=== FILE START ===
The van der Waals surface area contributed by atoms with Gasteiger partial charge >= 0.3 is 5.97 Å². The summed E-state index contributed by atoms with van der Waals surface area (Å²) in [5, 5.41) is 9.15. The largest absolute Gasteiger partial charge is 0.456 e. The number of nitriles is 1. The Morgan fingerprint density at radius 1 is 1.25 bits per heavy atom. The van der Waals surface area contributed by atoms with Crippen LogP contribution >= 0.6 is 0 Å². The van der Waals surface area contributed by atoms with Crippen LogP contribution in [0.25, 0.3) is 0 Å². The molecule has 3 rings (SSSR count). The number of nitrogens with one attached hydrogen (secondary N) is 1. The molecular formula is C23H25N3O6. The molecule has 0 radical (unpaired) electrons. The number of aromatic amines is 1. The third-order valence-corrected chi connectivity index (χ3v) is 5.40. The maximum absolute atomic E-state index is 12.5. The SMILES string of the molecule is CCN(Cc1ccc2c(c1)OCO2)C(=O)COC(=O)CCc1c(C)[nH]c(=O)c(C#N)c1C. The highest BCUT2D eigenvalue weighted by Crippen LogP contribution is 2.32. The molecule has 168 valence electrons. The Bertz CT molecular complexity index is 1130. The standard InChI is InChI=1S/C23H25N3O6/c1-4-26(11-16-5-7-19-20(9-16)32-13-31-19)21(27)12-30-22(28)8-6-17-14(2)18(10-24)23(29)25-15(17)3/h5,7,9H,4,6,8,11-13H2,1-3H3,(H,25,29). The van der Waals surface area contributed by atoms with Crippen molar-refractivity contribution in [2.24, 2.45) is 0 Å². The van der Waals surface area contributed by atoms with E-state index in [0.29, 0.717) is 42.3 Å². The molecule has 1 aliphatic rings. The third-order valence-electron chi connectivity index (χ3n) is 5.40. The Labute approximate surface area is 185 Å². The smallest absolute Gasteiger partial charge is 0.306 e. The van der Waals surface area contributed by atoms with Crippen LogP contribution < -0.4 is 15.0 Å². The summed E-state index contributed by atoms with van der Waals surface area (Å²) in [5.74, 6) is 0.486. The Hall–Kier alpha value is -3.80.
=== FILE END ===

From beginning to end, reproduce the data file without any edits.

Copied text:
The van der Waals surface area contributed by atoms with Gasteiger partial charge >= 0.3 is 5.97 Å². The summed E-state index contributed by atoms with van der Waals surface area (Å²) in [5, 5.41) is 9.15. The largest absolute Gasteiger partial charge is 0.456 e. The number of nitriles is 1. The Morgan fingerprint density at radius 1 is 1.25 bits per heavy atom. The van der Waals surface area contributed by atoms with Crippen LogP contribution >= 0.6 is 0 Å². The van der Waals surface area contributed by atoms with Crippen LogP contribution in [0.25, 0.3) is 0 Å². The molecule has 3 rings (SSSR count). The number of nitrogens with one attached hydrogen (secondary N) is 1. The molecular formula is C23H25N3O6. The molecule has 0 radical (unpaired) electrons. The number of aromatic amines is 1. The third-order valence-corrected chi connectivity index (χ3v) is 5.40. The maximum absolute atomic E-state index is 12.5. The SMILES string of the molecule is CCN(Cc1ccc2c(c1)OCO2)C(=O)COC(=O)CCc1c(C)[nH]c(=O)c(C#N)c1C. The highest BCUT2D eigenvalue weighted by Crippen LogP contribution is 2.32. The molecule has 168 valence electrons. The Bertz CT molecular complexity index is 1130. The standard InChI is InChI=1S/C23H25N3O6/c1-4-26(11-16-5-7-19-20(9-16)32-13-31-19)21(27)12-30-22(28)8-6-17-14(2)18(10-24)23(29)25-15(17)3/h5,7,9H,4,6,8,11-13H2,1-3H3,(H,25,29). The van der Waals surface area contributed by atoms with Crippen molar-refractivity contribution in [2.24, 2.45) is 0 Å². The van der Waals surface area contributed by atoms with E-state index in [0.29, 0.717) is 42.3 Å². The molecule has 1 aliphatic rings. The third-order valence-electron chi connectivity index (χ3n) is 5.40. The Labute approximate surface area is 185 Å². The smallest absolute Gasteiger partial charge is 0.306 e. The van der Waals surface area contributed by atoms with Crippen LogP contribution < -0.4 is 15.0 Å². The summed E-state index contributed by atoms with van der Waals surface area (Å²) in [5.74, 6) is 0.486. The Hall–Kier alpha value is -3.80.